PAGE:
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I am coding a binary format, and I am reading null-terminated strings with the following code:

def read_string(f):
    chars = []
    i = 0
    while True:
        c = f.read(1)
        i += 1
        if (c == b'\x00'):
            return (''.join(chars)) #.encode('utf-8')
        chars.append(c.decode('utf-8'))

And I have this problem that, when I want to access said strings, I get the following error:

UnicodeDecodeError: 'utf-8' codec can't decode byte 0xc0 in position 0: invalid start byte

Usually in lines like these:

bone = armature.pose.bones[obj.name]

or:

if (objects[i].name == parentname):

I'm not sure what am I doing wrong, and I can't seem to figure out how to fix these random errors, that sometimes show up and sometimes don't, there doesn't seem to be an easy way to debug this, is there any way I could tell why this is happening?

I'm not sure if it's the way I'm reading python, or it's something else. Thanks for reading!

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  • 1
    $\begingroup$ Can you actually do this: c.decode('utf-8') ? c is always just a single byte so can't always be decoded into utf-8? $\endgroup$
    – Ron Jensen
    Aug 31, 2020 at 22:51
  • $\begingroup$ Yeah i do that on each loop, i added it so everything together is decoded i suppose, you are asking if i am able to do that? it lets me apparently, or if you mean if i have tried, i am currently doing it $\endgroup$ Aug 31, 2020 at 23:05
  • $\begingroup$ I mean, is that what's causing your error? $\endgroup$
    – Ron Jensen
    Aug 31, 2020 at 23:09
  • $\begingroup$ I don't know whats really causing me the error, because the strings and the script itself reads the strings properly, but when i print them, or access to them, there's a chance i will get this error, it's not always on the same strings, so it makes me wonder if it's the way i read the string from the file, or it can be something else, i'm not entirely sure. $\endgroup$ Aug 31, 2020 at 23:13
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    $\begingroup$ I spose what Ron is saying is that UTF has a variable length of bytes, not always just 1 $\endgroup$
    – pevinkinel
    Aug 31, 2020 at 23:16

1 Answer 1

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I think your code is breaking because (as stated by @wilks) UTF has a variable length of bytes, not always just 1. Assuming your file format has UTF-8 null-terminated strings inside a larger block of binary data we can do something like the following little test program you can run in iPython or your favorite ide. It has a list of valid, null-terminated utf-8 bytes with cruft at the end.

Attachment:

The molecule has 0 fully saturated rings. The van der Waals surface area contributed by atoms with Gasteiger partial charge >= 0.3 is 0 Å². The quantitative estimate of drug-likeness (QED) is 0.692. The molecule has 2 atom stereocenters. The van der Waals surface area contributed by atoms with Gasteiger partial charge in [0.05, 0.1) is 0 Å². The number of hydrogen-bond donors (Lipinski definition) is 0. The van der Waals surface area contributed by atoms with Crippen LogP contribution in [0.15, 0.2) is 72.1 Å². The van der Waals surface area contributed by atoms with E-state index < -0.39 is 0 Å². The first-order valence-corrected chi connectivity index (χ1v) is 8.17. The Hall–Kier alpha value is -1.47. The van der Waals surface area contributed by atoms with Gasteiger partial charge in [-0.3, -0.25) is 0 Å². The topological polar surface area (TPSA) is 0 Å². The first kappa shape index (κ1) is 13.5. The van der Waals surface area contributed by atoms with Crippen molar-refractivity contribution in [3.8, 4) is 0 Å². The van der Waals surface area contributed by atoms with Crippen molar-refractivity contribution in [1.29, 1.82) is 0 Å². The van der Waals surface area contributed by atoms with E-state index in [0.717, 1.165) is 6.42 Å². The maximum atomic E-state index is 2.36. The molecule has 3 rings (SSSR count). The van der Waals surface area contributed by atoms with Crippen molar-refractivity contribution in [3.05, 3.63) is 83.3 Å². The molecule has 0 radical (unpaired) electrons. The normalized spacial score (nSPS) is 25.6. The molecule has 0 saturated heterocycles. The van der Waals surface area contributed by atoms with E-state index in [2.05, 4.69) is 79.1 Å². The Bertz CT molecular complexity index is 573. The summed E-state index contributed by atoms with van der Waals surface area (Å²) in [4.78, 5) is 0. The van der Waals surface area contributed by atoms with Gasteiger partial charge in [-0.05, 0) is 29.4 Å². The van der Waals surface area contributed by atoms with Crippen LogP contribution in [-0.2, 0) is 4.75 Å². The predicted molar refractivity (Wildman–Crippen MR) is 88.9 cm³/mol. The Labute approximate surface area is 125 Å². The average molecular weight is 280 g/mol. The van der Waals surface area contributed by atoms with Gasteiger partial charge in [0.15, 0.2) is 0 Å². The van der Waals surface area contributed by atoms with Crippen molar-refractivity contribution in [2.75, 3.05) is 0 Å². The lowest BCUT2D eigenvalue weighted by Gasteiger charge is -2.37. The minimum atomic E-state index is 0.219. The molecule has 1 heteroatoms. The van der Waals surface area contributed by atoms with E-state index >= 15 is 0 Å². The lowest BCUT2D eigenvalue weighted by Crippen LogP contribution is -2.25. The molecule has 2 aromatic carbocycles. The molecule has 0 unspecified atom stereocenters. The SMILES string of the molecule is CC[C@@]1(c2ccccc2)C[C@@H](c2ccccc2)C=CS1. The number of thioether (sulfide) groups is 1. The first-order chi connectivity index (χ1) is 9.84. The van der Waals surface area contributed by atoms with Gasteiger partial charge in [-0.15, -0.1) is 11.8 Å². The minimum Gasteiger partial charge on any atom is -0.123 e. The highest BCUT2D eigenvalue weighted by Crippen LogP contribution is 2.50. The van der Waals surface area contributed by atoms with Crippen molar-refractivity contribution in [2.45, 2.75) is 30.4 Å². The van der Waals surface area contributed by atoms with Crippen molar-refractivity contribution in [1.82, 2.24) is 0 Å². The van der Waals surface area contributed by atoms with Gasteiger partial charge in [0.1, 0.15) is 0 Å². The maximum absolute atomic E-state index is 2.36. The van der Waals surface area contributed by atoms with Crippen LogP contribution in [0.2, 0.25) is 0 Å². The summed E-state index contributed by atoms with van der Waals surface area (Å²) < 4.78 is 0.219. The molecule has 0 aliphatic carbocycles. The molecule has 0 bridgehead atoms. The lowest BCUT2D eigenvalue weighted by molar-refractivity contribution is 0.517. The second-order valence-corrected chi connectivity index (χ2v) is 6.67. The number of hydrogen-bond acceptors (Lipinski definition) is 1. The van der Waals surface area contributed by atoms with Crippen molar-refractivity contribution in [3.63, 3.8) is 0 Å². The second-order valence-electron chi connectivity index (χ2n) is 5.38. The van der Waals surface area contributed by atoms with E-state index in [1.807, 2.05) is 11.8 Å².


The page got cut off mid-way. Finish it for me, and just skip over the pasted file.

bob=b'\xe2\x9c\x93 means check\x00\xc0'

chars = bytearray()

for c in bob:
    if c == 0: # c is int so does not match b'\x00'
        break
    chars.append(c)

print(chars.decode('utf-8'))

And here is the (untested) changes I would make to your read_string function:

def read_string(f):
    chars = bytearray() # avoid lists
    i = 0
    while True:
        c = f.read(1)
        i += 1
        if (c == b'\x00' ): # c is bytes() 
            return (chars.decode('utf-8') )
        chars.append( c[0] ) # stick another bare byte onto chars
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  • $\begingroup$ The first test worked very well, but the second one i get the following error: TypeError: 'bytes' object cannot be interpreted as an integer. Am i missing a conversion? $\endgroup$ Sep 1, 2020 at 0:32
  • $\begingroup$ Pythons types can be a pain. I fixed the code, the test for the null byte was failing to find it. $\endgroup$
    – Ron Jensen
    Sep 1, 2020 at 0:59
  • $\begingroup$ I noticed as well that 0 did not work out and i switched it for b'\x00' too, which i guess it makes me understand how this works more. The issue lies now when i attempt to append one of said chars in the bytearray. Maybe the way the binary reader is parsing the chars is not the right one, and might need some kind of struct.unpack method? Basically: 'bytes' object cannot be interpreted as an integer happens at chars.append(c), in this case the first byte is a b'l' (an L basically). Maybe i need a different method for reading $\endgroup$ Sep 1, 2020 at 1:16
  • $\begingroup$ Oh, I had that one fixed, too. just forgot to put it up here. c is being read in as a bytes array, so we need to pull just the first (and only) byte. $\endgroup$
    – Ron Jensen
    Sep 1, 2020 at 1:32
  • $\begingroup$ Now it works like a charm! thank you so much! $\endgroup$ Sep 1, 2020 at 2:05

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